For these reasons we are unable, either in principle or on authority, to regard cl. 17(b) as showing that the purported grants to the States are colourable, and not a valid exercise of s. 96 of the Constitution. In our opinion the whole of cl. 17 is valid, as drawn.

We doubt whether we have fully appreciated the difficulty felt by Sydney Counsel with regard to the workability of cl. 17(a). We agree with their view that—at any rate in a State where the laws for imposing assessing and collecting income tax have a permanent prospective operation—the Treasurer of the Commonwealth could not be satisfied that a State had not imposed an income tax unless the relevant State law had been either repealed or suspended in respect of the year in question. But once this had been done we should have supposed that the Treasurer could be ‘satisfied’, within the meaning of cl. 17(a).

During our consideration of these matters, we were asked to consider also a suggestion that had been put forward in order to meet the objections felt by Sydney Counsel to the provisions concerning the collection of arrears. We did not see an actual draft of the proposed modifications of the Bill. But we were informed that the proposal was that either in the Arrangements Bill or in a separate measure the Commonwealth should

1.  provide firstly for the paying of £34,000,000 per annum less, in any year, such amount as is collected by or on behalf of the States as arrears for the year 1941–1942 or any prior year;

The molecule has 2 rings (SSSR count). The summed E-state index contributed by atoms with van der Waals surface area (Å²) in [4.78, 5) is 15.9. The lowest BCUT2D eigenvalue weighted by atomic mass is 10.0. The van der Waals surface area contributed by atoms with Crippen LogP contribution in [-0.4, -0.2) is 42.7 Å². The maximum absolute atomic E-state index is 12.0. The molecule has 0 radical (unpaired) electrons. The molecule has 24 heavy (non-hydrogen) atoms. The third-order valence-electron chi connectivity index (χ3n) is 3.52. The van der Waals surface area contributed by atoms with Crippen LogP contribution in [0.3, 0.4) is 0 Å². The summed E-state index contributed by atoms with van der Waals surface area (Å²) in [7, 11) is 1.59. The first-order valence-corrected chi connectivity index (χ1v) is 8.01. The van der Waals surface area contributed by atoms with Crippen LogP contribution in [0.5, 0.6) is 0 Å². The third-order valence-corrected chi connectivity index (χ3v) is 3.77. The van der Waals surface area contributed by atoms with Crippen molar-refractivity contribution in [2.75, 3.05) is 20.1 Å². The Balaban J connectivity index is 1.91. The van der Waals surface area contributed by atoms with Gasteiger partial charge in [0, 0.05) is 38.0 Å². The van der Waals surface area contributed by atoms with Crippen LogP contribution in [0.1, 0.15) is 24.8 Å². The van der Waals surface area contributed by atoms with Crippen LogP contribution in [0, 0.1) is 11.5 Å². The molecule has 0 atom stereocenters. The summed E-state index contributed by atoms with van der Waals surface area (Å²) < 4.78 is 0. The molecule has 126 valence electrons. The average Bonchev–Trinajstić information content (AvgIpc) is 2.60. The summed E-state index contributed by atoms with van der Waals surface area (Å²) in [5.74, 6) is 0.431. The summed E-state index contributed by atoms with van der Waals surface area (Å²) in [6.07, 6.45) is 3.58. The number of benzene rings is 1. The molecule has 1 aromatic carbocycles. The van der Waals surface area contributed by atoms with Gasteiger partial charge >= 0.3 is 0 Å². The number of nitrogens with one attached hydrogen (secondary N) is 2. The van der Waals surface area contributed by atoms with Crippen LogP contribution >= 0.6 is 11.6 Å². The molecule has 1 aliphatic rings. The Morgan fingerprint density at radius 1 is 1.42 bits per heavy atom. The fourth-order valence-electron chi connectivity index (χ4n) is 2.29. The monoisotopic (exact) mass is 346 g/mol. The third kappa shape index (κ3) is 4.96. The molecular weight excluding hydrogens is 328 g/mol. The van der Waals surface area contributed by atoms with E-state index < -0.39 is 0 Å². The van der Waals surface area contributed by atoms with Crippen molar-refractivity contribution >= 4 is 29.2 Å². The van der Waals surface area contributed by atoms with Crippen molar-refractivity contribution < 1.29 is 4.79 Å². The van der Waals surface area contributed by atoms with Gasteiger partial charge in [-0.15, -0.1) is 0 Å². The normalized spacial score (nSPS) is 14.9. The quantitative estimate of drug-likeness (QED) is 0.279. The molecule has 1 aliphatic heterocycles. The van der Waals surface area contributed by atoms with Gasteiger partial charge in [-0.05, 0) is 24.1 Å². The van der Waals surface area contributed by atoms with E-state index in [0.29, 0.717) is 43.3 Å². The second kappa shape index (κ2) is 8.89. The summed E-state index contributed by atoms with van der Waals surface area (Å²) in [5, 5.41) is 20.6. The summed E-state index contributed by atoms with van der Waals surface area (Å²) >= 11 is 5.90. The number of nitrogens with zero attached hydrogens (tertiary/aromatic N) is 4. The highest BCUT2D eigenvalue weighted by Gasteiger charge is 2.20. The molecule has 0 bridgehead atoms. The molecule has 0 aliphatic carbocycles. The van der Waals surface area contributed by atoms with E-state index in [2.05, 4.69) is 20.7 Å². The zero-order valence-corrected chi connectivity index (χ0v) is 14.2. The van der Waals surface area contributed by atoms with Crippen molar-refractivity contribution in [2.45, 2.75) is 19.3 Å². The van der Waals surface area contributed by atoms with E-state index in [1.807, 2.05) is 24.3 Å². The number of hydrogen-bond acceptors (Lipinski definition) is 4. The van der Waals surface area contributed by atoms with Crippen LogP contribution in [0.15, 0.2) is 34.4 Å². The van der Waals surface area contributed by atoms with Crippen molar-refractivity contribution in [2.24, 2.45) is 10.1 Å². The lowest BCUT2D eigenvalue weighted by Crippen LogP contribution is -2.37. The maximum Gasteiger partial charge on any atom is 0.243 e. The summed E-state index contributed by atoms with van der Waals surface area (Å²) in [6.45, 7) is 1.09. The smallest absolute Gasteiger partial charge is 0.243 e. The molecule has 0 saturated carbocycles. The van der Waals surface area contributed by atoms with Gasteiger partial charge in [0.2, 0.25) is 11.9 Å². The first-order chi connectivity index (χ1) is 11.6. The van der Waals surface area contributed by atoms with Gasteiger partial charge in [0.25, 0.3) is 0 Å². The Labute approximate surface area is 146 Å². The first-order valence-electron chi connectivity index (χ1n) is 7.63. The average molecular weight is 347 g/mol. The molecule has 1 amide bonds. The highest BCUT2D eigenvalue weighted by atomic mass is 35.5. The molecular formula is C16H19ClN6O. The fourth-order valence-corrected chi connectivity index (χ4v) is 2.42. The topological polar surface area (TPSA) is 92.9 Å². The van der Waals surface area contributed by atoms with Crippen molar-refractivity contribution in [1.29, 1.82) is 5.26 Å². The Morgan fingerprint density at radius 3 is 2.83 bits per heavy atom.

2.  Grant to the States and invest in Commonwealth loans repayable on the expiration of the Act a sum equivalent to any amount collected by or on behalf of the States during the currency of this Act by way of arrears for the year 1941–1942 or any prior year.

If we have understood the new proposal correctly, the financial position of a State, and the financial responsibility of the Commonwealth, will be the same as it would be under the Bill as now drawn. The State will get, partly by grant from the Commonwealth and partly from the collection of arrears, the average of its actual collections during the previous two financial years, and no more. The Commonwealth will pay less in immediate grants, but will invest in loans, in the State’s name, an amount equivalent to the arrears collected. But under the new agreement the arrears will go to the States, and the loan will be provided directly by the Commonwealth from consolidated revenue.